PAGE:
GUEST COMMENTARY: First step to the Gulf oil crisis is to stop the leak, not advance legislation

Monday, June 21, 2010 | 8:52 a.m. CDT

The BP oil spill is an ongoing tragedy for the Gulf Coast region, its economy and the environment. Our first priority must be to stop the leak and do everything possible to preserve the livelihoods of those in the area. I feel strongly that BP must bear the financial burden for this disaster because hard-working people like you shouldn't have to pay a dime.

Next, the federal government must work more closely with the state governments to minimize the effects of this disaster, and allow local entities to do what is necessary to protect their wetlands and shorelines. Then we need to find out what went wrong and it is my hope that BP, the administration and Congress can work together in an open and transparent process on responsible, bipartisan solutions.

So far this administration has been slow to respond to this disaster. The government's response has been disorganized and distracted from the beginning, and it hasn't provided the effective, energetic, hands-on leadership that the American people expect during a crisis and that the law requires. Congress must resist the urge to legislate out of panic during this crisis and the administration should not exploit this catastrophe to stop all drilling and advance its disastrous cap-and-trade energy policy, which won't stop the well from leaking and will only raise the cost of energy for American families.

It has always been my position that we continue to support an "all of the above" energy policy that offers increased energy independence, good jobs and a cleaner environment through greater efficiency and increased development of nuclear, renewable, and alternative energies, along with the expanded, environmentally responsible development of America's own natural energy resources. We must continue to seek energy independence for our nation while implementing appropriate safeguards to ensure that there isn't a second BP disaster in the future.

It is my hope that hard-working Americans up and down the Gulf Coast get the answers they deserve from BP and the federal government as soon as possible. As long as this crisis continues, and as long as the moratorium on offshore drilling is in place, the people of the Gulf Coast will continue to face economic hardship and job loss. The last thing the president should be focused on is trying to revive and pass a costly, job-killing national energy tax.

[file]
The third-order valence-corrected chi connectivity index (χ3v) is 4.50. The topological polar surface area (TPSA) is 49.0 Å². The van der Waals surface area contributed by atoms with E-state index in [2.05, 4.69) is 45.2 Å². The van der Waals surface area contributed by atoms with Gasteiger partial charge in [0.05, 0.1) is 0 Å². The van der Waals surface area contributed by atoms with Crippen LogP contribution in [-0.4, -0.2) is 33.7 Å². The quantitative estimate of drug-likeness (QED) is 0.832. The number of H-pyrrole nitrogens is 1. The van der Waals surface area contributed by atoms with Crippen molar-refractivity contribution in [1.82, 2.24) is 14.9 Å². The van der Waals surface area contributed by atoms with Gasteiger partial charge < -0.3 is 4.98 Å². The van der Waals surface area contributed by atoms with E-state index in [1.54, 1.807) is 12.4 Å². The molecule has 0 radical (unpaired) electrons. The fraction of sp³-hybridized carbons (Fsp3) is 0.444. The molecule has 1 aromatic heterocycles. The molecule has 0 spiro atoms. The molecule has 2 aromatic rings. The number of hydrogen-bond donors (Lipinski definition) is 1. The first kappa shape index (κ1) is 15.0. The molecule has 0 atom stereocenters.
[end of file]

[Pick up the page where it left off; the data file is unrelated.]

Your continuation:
We need to fix this problem, assess what happened and go from there.

Blaine Luetkemeyer is the representative for Missouri's 9th Congressional District.


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Gregg Bush June 21, 2010 | 11:12 a.m.

You present the choice between a "costly, job-killing national energy tax" and a costly, people-killing national energy policy. Eleven people died in the explosion and two day fire aboard Deepwater Horizon. We have military personnel in 150 different countries (2007 numbers ) defending US interests with their lives - and you take a swing at our Chief Executive. I know politics ain't beanbag, but we should be coming together as a nation to solve our ongoing energy crisis because too many lives are at stake.
And you could have led the way.

(Report Comment)
hank ottinger June 21, 2010 | 10:02 p.m.

And just how, Mr. Luetkemeyer, would you, specifically, address "the effective, energetic, hands-on leadership that the American people expect during a crisis"? This is just political palaver, casting aspersions without providing any concrete alternative. So tell us what your "effective, energetic, hands-on leadership that the American people expect during a crisis" would look like? I'm not holding my breath.

(Report Comment)

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